Back to list


Enough is Enough

From the moment I joined the Women’s Forum, it has been my ambition to ensure that women around the world are empowered to be able to bring positive impact upon issues that concern all of humanity.

Why? Because it is fair and efficient for all of us

Because as recognized by global studies, female leadership contributes to a tremendous amount added value worldwide: 28 trillion dollars in total and 240 million by 2025.

As someone who is not French, the more I travel the world, the more I have come to admire the capacity of France to always be one step ahead of the times; to be a pioneer and a role model for the rest of the world; and to carry the values it embodies loud and clear for the past few centuries.

This gives France a unique responsibility in many domains of global issues, especially a leading role in advocating female leadership today.

It is no coincidence that the World Gender Equality Champion Corporations are French. I am referring to BNP Paribas, Danone, L’Oréal, Publicis, Schneider, Sodexo … among many others.

Nor can we neglect the fact that France leads the world, at 44%, with its highest percentage of women on corporate Boards of Directors. Are we aware of how much we are admired, solicited or even envied by the world?

Yet, where has this French exemplary of pioneering female leadership gone, when we face the reality of the presence of one sole woman within the CAC 40?

Moreover, we are jeopardizing this luxury by destabilizing, attacking and calling into question the skills of the one who carried out new forms of governance in France and abroad. These are reforms that meet the expectations of the younger generation due to its modernity and ability to inspire and encourage…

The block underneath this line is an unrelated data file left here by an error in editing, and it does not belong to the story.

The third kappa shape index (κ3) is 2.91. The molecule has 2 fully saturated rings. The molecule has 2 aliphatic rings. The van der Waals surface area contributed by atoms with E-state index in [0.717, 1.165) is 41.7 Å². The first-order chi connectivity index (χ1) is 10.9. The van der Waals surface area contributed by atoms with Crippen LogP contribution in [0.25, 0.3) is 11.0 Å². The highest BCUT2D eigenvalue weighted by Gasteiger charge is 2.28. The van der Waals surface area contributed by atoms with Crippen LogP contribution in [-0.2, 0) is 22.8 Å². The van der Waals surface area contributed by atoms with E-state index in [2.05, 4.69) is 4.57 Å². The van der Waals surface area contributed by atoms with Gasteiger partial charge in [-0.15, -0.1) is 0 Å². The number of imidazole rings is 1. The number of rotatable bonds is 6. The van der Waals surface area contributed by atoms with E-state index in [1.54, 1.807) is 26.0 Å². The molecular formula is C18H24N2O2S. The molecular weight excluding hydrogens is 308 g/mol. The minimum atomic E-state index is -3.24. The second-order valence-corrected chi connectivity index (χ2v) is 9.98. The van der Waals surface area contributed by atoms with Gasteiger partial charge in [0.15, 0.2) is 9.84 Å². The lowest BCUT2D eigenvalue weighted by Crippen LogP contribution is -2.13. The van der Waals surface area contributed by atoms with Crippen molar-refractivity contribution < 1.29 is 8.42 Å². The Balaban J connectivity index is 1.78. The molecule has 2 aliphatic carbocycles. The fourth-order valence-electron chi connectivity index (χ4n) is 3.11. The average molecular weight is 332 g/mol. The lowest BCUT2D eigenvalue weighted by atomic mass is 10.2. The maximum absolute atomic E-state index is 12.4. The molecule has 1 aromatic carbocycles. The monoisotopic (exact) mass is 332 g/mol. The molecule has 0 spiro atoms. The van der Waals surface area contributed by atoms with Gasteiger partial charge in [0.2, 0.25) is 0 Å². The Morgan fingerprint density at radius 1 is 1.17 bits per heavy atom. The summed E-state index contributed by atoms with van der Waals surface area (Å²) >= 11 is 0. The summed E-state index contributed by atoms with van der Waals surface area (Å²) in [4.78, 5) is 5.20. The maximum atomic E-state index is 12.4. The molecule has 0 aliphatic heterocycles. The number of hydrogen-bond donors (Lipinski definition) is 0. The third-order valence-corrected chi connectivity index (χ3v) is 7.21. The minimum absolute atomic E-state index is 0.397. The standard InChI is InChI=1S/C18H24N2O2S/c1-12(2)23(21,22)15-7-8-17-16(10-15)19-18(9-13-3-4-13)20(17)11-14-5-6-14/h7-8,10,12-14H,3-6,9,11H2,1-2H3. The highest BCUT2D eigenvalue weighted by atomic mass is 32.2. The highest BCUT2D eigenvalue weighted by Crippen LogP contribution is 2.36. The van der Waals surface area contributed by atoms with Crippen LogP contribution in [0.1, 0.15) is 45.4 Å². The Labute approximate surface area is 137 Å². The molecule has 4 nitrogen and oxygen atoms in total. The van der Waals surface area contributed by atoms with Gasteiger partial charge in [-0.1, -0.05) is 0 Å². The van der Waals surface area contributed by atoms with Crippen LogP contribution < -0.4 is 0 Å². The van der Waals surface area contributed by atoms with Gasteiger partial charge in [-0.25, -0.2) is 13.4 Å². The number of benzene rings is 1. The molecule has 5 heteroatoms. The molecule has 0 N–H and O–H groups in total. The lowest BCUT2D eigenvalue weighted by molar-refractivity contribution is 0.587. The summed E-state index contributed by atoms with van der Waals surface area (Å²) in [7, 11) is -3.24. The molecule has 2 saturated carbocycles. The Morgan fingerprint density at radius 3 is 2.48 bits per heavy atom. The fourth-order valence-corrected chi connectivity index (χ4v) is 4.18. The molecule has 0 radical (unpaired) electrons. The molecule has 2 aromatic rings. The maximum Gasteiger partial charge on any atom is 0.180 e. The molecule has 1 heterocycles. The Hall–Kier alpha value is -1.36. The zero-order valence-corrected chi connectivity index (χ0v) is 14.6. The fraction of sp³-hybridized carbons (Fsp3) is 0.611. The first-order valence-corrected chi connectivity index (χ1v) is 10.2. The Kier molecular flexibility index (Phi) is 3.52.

Globally, how many women are taking part in the crucial movement of energy transition and ecological preservation? The example of Isabelle Kocher is a perfect opportunity to demonstrate that female leadership of a major French industry has the capacity to impact the world.

What I have witnessed, is that her spirit represents the epitome of what drives girls and women today to devote themselves to the work for the common good. Recently, I experienced the power of impact of her speech during our Global Meeting with over 3000 participants in Paris this past November.   At all our International Forums —regardless of the Women’s Forum Americas or the Women’s Forum Asia—Isabelle Kocher would never fail to be present alongside the most influential and aspirational characters in the world such as Christine Lagarde.

Why deprive ourselves of such an asset who portrays the attractiveness and influence of France?

Why not grant her with equal opportunities as her peers, for her to succeed or … not to succeed?

Why was she treated with discrimination when she arrived at the top, with public scrutiny of her personal life and management skills?

Why was she under immense pressure, for 4 consecutive years, to constantly prove herself? I don’t believe this was the case for others in her position…

Why had she, and her alone, undergone an unprecedented assessment by an international audit firm?

Why can’t the sentiments of pride be freely felt when a universally respected and appreciated woman represents the prominent ambitions of France fighting at the frontiers of promoting renewable energies?

Why couldn’t the government that established a pioneering law, during G7 in Biarritz, against the economic emancipation of women and that seeks to reduce gender inequalities, not treat THE leader in the energy sector with the justice and respect that she deserves, to attract women to the professions of the future?

Why do we not celebrate the fact that Isabelle Kocher is amongst one of the most influential women in the world? Or the fact that just a few days ago, she was recognized and awarded by the press as The Industrialist of The Year?

Is it merely a coincidence that Judith Hartman, Chief Financial Officer of Engie had also recently been recognized as the top CFO due to the Group’s outstanding and promising performances?

Enough is enough. On the Eve of Christmas, in this world of turmoil, we call for a little decency and equal treatment of both men and women.

For French version please access: